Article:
SF Symphony scales Bluebeard’s Castle

Bluebeard 2
Michelle DeYoung plays Judith, Bluebeard’s new wife in the San Francisco Symphony production of Bartók’s Duke Bluebeard’s Castle. Below: Bluebeard director Nick Hillel. Photos courtesy of SF Symphony

There are seven locked rooms in Duke Bluebeard’s castle, and Nick Hillel knows what’s in each one. From blood to torture to tears, the contents of the rooms were originally devised in French folklore and then formalized by the writer Béla Balázs for his friend, the Hungarian composer Béla Bartók, for the short opera Duke Bluebeard’s Castle. But it was up to Hillel, who helms a London-based digital media company called Yeast Culture, to bring those mysterious chambers into the 21st century.

Hillel is the director of an acclaimed new production of Duke Bluebeard, which had its premiere last October with the Philharmonia Orchestra under the direction of Esa-Pekka Salonen. After a tour through Europe, the production comes to Davies Symphony Hall for three performances by the San Francisco Symphony.

As conceived by Hillel, who has worked with artists as diverse as the Beastie Boys and Cirque du Soleil, Davies is transformed by a stage-engulfing set that is 24 feet high onto which he projects all sorts of wild video projections (the seats behind the orchestra are not in use for this performance). And hovering over the orchestra itself is what Hillel calls “the sails,” a sculptural origami-like structure that also provides projections surfaces as it unfolds over the course of the hour-long opera.

“I wanted the sails to mirror the character Judith’s journey,” Hillel explains in the sunny Davies lobby before a rehearsal. “She has just arrived at the castle of Duke Bluebeard, her new husband, and she wants to know what’s behind all the locked doors. The deeper she goes, the more is revealed and the more we see.”

Nick Hillel

Bluebeard’s American premiere was with the New World Symphony in Miami under the direction of Michael Tilson Thomas, who also conducts the San Francisco performances. But the Miami performances did not include the full set and full complement of six projectors that will be part of the San Francisco run.

In conceiving the production, Hillel, who was a fan of the 1918 opera, knew he wanted to delve into the subtext of the story – a wife unlocking all her new husband’s secrets, even as he pleads with her to simply love him and let the secrets lie – without overwhelming the music.

“I love a challenge, and the challenge here was not to be too literal with the story and not to overwhelm the music or overcrowd it with ideas,” he says. “I know that I have tremendous power as a video artist, and that power can outweigh what is right. I can ruin the experience by directing attention with a color or an image when attention should be on the emotion of a singer or passage of music being played by a certain instrument. I wanted to do some delicate work here with lighting and images.”

In keeping with his notion of not taking things too literally, Hillel worked with his team – most of which traveled with him to San Francisco – to create images that, even if they weren’t literal or specific to the story, evoked just the right emotion. He’s even using the orchestra itself to help set the mood.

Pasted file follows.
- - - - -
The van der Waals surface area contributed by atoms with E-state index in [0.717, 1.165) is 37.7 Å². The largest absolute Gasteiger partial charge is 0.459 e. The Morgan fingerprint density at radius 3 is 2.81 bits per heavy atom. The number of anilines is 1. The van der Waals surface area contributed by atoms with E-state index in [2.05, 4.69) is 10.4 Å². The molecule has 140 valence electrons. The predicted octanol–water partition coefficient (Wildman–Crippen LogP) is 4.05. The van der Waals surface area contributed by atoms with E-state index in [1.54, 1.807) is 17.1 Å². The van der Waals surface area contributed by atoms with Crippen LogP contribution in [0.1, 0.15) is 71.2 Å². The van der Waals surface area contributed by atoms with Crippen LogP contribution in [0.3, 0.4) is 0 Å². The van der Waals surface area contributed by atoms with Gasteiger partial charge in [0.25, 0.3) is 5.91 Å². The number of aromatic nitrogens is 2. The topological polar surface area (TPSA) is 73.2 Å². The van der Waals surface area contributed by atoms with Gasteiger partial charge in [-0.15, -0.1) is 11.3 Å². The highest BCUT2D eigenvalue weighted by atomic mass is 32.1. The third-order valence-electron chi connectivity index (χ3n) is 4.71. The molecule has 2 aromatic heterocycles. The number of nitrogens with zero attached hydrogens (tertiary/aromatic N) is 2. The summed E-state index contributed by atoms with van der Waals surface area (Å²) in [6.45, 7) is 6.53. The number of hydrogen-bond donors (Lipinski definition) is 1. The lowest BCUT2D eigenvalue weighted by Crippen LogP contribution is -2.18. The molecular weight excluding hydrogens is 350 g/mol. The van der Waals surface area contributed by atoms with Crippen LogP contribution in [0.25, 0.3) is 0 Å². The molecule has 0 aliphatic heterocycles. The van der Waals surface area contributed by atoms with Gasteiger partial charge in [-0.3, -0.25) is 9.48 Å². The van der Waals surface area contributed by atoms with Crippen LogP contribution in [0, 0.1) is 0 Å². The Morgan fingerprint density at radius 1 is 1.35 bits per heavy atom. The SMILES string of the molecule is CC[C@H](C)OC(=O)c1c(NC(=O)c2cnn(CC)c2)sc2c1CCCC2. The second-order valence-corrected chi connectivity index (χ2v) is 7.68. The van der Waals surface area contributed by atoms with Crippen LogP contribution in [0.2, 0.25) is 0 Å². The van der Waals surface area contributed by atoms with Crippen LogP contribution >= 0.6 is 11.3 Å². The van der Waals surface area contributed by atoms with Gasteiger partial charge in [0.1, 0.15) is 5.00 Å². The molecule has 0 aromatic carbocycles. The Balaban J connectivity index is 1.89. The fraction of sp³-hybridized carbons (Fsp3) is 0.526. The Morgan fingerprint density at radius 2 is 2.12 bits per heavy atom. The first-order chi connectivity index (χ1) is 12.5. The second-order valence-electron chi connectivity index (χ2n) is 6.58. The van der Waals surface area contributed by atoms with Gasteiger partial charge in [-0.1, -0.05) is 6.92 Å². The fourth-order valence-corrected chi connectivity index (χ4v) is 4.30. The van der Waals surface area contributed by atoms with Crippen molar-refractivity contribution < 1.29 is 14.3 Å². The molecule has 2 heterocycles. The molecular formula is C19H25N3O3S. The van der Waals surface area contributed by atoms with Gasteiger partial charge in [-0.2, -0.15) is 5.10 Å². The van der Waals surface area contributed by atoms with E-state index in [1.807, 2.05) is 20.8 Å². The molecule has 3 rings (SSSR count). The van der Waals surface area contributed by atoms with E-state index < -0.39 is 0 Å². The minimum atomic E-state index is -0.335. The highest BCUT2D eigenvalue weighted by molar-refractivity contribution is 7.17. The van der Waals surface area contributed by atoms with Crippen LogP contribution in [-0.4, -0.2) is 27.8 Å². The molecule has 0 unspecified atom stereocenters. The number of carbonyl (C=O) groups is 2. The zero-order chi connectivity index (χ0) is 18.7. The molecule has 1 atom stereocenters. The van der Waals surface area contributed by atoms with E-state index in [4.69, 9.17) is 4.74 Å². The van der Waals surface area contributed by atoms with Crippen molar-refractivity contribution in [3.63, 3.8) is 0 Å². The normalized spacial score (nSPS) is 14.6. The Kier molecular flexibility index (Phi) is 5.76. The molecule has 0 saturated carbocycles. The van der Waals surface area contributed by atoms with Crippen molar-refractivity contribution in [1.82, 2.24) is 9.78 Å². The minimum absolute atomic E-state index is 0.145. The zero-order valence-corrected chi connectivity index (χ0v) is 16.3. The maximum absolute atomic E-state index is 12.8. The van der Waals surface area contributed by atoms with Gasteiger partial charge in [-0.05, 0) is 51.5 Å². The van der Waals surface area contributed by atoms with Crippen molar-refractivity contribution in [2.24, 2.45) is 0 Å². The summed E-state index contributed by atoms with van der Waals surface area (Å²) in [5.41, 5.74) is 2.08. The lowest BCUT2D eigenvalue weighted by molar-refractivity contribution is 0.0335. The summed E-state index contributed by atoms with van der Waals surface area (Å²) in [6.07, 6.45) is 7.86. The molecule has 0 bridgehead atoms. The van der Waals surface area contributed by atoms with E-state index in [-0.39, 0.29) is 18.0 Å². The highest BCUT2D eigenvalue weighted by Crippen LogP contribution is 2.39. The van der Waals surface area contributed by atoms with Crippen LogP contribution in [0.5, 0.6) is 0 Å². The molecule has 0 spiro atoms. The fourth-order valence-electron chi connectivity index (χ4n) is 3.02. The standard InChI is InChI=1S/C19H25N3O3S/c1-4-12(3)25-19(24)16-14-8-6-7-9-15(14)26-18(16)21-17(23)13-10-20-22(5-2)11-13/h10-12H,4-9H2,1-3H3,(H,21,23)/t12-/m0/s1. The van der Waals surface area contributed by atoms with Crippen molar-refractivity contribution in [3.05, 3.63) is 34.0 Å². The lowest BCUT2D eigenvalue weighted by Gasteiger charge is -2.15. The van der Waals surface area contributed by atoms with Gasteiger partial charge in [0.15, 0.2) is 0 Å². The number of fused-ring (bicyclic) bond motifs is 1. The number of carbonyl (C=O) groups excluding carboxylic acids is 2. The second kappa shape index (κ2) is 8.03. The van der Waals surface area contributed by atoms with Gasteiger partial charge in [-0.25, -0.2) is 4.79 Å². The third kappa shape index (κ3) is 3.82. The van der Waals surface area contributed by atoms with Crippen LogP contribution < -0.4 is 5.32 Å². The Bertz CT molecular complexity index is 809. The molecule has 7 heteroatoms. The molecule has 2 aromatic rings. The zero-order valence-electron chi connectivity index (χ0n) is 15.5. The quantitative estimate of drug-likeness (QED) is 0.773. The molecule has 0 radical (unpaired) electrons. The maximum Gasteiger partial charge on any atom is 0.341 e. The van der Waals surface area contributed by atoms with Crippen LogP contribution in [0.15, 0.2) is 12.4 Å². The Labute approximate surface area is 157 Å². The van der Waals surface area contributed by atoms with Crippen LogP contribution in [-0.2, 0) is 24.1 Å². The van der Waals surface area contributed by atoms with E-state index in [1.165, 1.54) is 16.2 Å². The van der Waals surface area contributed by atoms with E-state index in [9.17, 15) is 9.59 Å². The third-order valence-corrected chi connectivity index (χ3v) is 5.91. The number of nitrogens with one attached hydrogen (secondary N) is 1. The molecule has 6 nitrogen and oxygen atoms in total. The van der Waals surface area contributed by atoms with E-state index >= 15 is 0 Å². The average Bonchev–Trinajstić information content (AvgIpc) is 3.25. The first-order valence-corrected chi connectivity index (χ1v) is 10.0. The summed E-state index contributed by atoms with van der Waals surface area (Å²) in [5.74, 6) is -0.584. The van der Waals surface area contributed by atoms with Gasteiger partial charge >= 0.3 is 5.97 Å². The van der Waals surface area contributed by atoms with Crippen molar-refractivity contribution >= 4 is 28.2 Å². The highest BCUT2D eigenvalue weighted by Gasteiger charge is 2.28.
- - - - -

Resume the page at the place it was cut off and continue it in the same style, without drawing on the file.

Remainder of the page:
“You have this huge, beautiful orchestra on stage, so you have use it,” he says. “For instance, there’s a recurring ‘blood’ theme in the score, and depending on which part of the orchestra is playing it, we light the musicians in red. It helps with the storytelling and moves the recurring themes forward.”

Described as “semi-staged,” the production could be better described as “almost staged.” If the orchestra weren’t on stage, you’d still have two actors – mezzo-soprano Michelle DeYoung as Judith and bass-baritone Alan Held as Bluebeard – in costume and inhabiting the towering castle set and its ever-changing projections. Talk about your hybrid projects – here you have an opera performed with an on-stage symphony orchestra with a set designed for a venue that’s not used to housing sets. As Hillel says, he likes a challenge.

“We tend to piss off the opera purists,” Hillel says with a laugh. “Some of them just don’t like the use of video. Some say we use too much, some say we don’t use enough. Some people love it; some people hate it. You can’t please everybody. If everybody liked it, it would probably be middle-of-the-road, and what’s interesting about that?”

In keeping with the unusual, adventurous spirit of Bluebeard, the Symphony is planning some special events. Laura Stanfield Prichard gives a pre-show take an hour before each performance (free to all ticket holders). And on Friday, June 22, things get really interesting with Davies After Hours, a post-concert music event featuring the Magik*Magik Orchestra with special guest John Vanderslice performing their musical response to Bluebeard. The event will also feature artwork curated in partnership with the Crucible in Oakland. The event is free to June 22 ticket holders.

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Nick Hillel, director of Duke Bluebeard’s Castle discusses his concept for the production.

The San Francisco Symphony’s Duke Bluebeard’s Castle is at 8pm Thursday, Friday and Saturday (June 21, 22 and 23) at Davies Symphony Hall on Grove Street between Van Ness Avenue and Franklin Street, San Francisco. Tickets are $35-$145. Call 415-864-6000 or visit www.sfsymphony.org.